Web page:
Derry, Northern Ireland

Derry, Northern Ireland
A book I'm working on is set in this town.

Friday, January 21, 2011

Does dyslexia extend to thoughts?

Sometimes I start in on a story thinking the characters are who they claim to be but then begin to realize I've got them backwards.  Not something as simple as thinking they're good when they're really bad or vice versa, but motivations and intentions and meaning can suddenly be reversed and make a hundred times more sense in the whole schematic of the tale being told.  It doesn't happen often, but when it does I get lost for a little while and have to thrash my way back out of the forest into the sunlight to regain my bearings.

I have some examples...but I honestly don't want to share them because I think they'd mess with people's ideas about my writing.  Well...I do have one I can reference -- Curt in "How To Rape A Straight Guy."  When I first started writing the book, I built him up as a dangerous man on the verge of madness, with a rage that is overwhelming him, and that is still in there.  Plus I knew it was heading for a nasty showdown but didn't know exactly what until he suddenly made a connection with one of his victims that startled even him.  Then he shifted from a rabid dog into a wounded animal and his life was opened up to me, even though he really did not want it to be.

No question what happens in the story is still way out there, but Curt's reversal took the book back from being mere erotica and into something more meaningful.  Well, to me, anyway.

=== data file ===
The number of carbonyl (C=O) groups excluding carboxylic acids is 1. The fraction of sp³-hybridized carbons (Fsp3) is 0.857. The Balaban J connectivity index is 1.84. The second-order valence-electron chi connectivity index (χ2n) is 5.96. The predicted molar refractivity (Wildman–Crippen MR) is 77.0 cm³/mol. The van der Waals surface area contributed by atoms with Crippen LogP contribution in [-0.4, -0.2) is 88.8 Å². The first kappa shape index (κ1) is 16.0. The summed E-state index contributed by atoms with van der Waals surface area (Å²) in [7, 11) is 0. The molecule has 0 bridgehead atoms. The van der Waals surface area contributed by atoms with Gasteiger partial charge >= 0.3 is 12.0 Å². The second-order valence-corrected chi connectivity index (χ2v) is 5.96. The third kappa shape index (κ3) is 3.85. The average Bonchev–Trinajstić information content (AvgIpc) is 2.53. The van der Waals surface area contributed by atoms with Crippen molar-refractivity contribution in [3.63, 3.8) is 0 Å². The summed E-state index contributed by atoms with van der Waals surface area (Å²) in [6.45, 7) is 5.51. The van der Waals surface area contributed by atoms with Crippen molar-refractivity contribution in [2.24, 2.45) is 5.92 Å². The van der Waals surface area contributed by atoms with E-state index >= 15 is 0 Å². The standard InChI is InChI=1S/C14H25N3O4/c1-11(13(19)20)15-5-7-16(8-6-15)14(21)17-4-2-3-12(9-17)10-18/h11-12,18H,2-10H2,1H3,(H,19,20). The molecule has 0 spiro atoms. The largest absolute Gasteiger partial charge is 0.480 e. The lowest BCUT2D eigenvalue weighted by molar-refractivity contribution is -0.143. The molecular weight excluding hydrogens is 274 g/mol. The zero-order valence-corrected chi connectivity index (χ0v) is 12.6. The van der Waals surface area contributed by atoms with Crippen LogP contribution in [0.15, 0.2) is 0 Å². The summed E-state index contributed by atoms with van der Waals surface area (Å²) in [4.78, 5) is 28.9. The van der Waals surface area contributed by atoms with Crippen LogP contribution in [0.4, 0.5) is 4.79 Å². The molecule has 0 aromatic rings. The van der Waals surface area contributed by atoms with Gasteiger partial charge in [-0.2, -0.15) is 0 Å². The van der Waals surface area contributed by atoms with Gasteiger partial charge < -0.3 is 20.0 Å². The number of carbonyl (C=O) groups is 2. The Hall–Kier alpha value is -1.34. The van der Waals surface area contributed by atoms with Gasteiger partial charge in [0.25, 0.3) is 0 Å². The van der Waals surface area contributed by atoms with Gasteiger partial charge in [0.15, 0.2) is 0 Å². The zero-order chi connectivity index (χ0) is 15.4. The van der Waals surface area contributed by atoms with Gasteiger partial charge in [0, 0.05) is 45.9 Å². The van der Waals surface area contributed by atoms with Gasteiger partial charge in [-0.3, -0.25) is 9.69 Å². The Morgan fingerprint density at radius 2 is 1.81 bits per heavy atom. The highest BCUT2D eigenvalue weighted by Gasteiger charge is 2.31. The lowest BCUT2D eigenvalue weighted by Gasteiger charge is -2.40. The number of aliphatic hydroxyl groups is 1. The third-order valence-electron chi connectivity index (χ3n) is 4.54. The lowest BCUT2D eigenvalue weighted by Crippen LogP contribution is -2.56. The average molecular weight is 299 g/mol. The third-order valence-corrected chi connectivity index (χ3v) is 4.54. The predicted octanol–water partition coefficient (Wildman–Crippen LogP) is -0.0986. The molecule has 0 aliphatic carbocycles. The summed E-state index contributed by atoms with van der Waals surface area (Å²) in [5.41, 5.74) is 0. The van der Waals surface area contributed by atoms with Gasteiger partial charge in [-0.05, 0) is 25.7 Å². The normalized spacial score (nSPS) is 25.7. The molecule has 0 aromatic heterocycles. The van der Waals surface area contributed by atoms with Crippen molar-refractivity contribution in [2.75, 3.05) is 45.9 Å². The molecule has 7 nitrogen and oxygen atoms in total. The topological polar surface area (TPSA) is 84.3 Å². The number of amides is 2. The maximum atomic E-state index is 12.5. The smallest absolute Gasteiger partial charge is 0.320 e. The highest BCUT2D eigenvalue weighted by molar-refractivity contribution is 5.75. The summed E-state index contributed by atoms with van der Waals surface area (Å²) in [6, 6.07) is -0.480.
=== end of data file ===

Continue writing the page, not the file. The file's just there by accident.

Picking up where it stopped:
This has me wondering if I was always meant to write books and just got myself focused on movies because of my art background.  In school right up through college I took classes in art.  I sketched and painted and fought with teachers over my work and could see myself as a starving artist out to be the next Picasso or even de Kooning.  But in high school I began to write and draw out odd little comic books that I never finished.  I also wrote short stories in long hand, in pencil, on a yellow pad -- including one about a serial killer that my English teacher really liked.  I was heavy into mysteries at the time and especially liked the Ellery Queen series.  I'd just finished reading "Cat of Nine Tales" and tried something similar, and he felt my story could have been a full-fledged book.

But then I just stopped and kept on with the art.  And then with film.  And then with screenwriting.  Paying minimal attention to the narrative writing except on rare occasions.  I can see why; I'm a visual person, sometimes tactile but not really very intellectual or honestly aware of how life functions.  I mean, I'm not incapable of coherent thought, it's just not my first choice...rather obviously, at times.  But now that I write books I'm finding myself trying to build an artist's image with movement and sound in the mind of a reader and have no idea if I'm really being successful because I don't have the reference points most people carry to tell me when I'm being an idiot and when I'm not.  I just have this gut reaction when something's right in my work, and I could no more explain why it is than I could quantum physics.

I guess my point finally focusing on my deepening dyslexia, I'm seeing things I didn't see before in my writing.  And wondering if I've been neglecting it for no more reason than part of my brain just isn't where it needs to be.  It's just vanished.  So if anyone sees it running around, would you please point it back in my direction?  It would be nice to be whole of mind, again.  For a while, anyway.

And if you think this whole post is meant to mean anything, then you should have YOURSELF checked for dyslexia.

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